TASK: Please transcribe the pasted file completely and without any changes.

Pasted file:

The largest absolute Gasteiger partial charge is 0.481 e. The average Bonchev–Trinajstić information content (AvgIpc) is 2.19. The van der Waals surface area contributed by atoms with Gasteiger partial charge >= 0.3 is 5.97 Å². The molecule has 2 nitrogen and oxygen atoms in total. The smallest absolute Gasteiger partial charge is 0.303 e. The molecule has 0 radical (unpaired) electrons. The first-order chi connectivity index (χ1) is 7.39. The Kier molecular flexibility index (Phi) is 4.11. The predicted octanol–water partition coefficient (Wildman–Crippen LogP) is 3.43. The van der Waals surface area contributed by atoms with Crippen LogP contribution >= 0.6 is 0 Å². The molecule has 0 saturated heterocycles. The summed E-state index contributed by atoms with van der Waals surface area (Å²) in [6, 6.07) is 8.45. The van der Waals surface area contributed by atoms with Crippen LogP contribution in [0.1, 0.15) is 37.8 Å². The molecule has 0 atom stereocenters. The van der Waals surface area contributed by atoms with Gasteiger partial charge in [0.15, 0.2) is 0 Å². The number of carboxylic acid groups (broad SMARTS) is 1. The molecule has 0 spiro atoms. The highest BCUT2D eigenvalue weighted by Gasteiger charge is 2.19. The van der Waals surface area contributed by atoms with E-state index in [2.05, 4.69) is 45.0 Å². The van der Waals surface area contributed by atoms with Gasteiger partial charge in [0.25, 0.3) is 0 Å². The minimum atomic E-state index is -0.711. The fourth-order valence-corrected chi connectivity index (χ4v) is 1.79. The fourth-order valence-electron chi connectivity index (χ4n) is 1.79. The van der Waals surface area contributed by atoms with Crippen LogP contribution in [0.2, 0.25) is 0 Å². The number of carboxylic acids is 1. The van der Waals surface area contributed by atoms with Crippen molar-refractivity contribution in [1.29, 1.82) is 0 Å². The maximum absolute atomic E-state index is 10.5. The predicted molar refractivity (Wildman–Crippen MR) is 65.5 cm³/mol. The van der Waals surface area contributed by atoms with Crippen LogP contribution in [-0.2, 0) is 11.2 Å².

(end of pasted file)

The largest absolute Gasteiger partial charge is 0.481 e. The average Bonchev–Trinajstić information content (AvgIpc) is 2.19. The van der Waals surface area contributed by atoms with Gasteiger partial charge >= 0.3 is 5.97 Å². The molecule has 2 nitrogen and oxygen atoms in total. The smallest absolute Gasteiger partial charge is 0.303 e. The molecule has 0 radical (unpaired) electrons. The first-order chi connectivity index (χ1) is 7.39. The Kier molecular flexibility index (Phi) is 4.11. The predicted octanol–water partition coefficient (Wildman–Crippen LogP) is 3.43. The van der Waals surface area contributed by atoms with Crippen LogP contribution >= 0.6 is 0 Å². The molecule has 0 saturated heterocycles. The summed E-state index contributed by atoms with van der Waals surface area (Å²) in [6, 6.07) is 8.45. The van der Waals surface area contributed by atoms with Crippen LogP contribution in [0.1, 0.15) is 37.8 Å². The molecule has 0 atom stereocenters. The van der Waals surface area contributed by atoms with Gasteiger partial charge in [0.15, 0.2) is 0 Å². The number of carboxylic acid groups (broad SMARTS) is 1. The molecule has 0 spiro atoms. The highest BCUT2D eigenvalue weighted by Gasteiger charge is 2.19. The van der Waals surface area contributed by atoms with E-state index in [2.05, 4.69) is 45.0 Å². The van der Waals surface area contributed by atoms with Gasteiger partial charge in [0.25, 0.3) is 0 Å². The minimum atomic E-state index is -0.711. The fourth-order valence-corrected chi connectivity index (χ4v) is 1.79. The fourth-order valence-electron chi connectivity index (χ4n) is 1.79. The van der Waals surface area contributed by atoms with Crippen LogP contribution in [0.2, 0.25) is 0 Å². The number of carboxylic acids is 1. The van der Waals surface area contributed by atoms with Crippen molar-refractivity contribution in [1.29, 1.82) is 0 Å². The maximum absolute atomic E-state index is 10.5. The predicted molar refractivity (Wildman–Crippen MR) is 65.5 cm³/mol. The van der Waals surface area contributed by atoms with Crippen LogP contribution in [-0.2, 0) is 11.2 Å².